We have had quite a few questions lately on what the difference is between yoga and Pilates.
Essentially, both are mind-body forms of exercise, intended to cultivate greater awareness and connection between the body and mind: focus is on the “journey” to the end result with focus on the present moment and the movement itself rather than the outcome.
Yoga has been around for thousands and thousands of years whereas Pilates is a ‘newer’ form of exercise developed by Joseph H. Pilates and many of the exercises in Pilates were inspired by yoga. Although many of the postures, or asanas (in yoga), are the same a major difference is that in yoga poses are generally held for a longer time period; Pilates moving at a faster pace. Yoga uses breath to deepen a pose whereas Pilates is more likely to extend a pose as far as possible within a time frame using core awareness and resistance.
Both forms of exercise only really need a mat to tone, strengthen and stretch the muscles using mostly body weight as a resistance tool, however, Pilates also incorporates machines or apparatus.
Although there are many similarities, differences can also be highlighted. Yoga concentrates on strength and flexibility of the spine and limbs first whereas Pilates focuses on abdominal strength first and then overall strength and flexibility. In other words, in Pilates every moment emanates from the core and extends through the limbs (precision of movement with breath) whereas in yoga, concentration is on the breath first and then focus is on deepening of the pose (staying connected to the breath). Breathing patterns are also different between the two; because Pilates movements are done against resistance, with the abs pulled in and up to support the spine, breathing is concentrated in the rib cage so the chest, sides and back expand on inhalation but the waist does not. Yoga breathing allows the abdominal cavity to expand and is often called “belly breathing”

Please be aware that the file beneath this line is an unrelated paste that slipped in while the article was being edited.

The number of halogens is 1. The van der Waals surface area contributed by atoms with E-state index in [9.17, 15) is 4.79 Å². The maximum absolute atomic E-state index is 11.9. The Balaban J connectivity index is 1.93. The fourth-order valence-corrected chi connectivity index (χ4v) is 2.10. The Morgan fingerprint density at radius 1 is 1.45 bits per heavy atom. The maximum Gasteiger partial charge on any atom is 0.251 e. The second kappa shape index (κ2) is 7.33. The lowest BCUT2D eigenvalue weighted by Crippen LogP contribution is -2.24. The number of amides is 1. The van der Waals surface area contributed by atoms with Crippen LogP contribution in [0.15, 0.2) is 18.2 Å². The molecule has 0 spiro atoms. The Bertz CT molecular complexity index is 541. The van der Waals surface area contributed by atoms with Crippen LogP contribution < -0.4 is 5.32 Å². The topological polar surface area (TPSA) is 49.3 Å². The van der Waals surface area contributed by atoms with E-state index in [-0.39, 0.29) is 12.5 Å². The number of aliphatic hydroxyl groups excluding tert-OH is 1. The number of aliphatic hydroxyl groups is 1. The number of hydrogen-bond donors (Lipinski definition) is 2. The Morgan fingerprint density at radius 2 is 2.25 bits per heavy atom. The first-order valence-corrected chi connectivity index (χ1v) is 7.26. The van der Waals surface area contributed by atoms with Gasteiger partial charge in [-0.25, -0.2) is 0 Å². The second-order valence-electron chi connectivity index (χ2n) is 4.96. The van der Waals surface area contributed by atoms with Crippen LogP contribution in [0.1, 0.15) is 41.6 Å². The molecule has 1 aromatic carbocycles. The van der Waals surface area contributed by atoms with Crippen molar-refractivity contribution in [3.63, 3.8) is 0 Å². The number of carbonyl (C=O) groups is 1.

Most of the exercises in Pilates are performed lying down, either prone (on the stomach), supine (on the back), or side-lying. These movements aim to defy gravity the entire time, engaging the abdominal center in order to lift up from the ground to lengthen muscles. In yoga, most of the poses are done standing, and work with gravity by rooting down into the earth in order to lengthen the body away from the floor (with the exception of arm balances and inversions where one tries to defy gravity). Note that in yoga, there are a number of poses done on the floor as well, such as seated forward bends, twists, bow pose, and plow, and in Pilates, there is also standing series, such as the sculpting series or exercises that integrate the magic circle prop.
Whether you take yoga or Pilates lessons depends entirely on you. Both mind-body practices are greaat forms of strength training that build long, lean muscles and you should try both to decide which form you prefer.
Also, bear in mind that yoga is rooted in a spiritual, meditative practice – if the idea of chanting, finding your spiritual centre or aligning your chakras does not sound like something that you would enjoy – there are plenty of different types of yoga to try out or, of course, Pilates.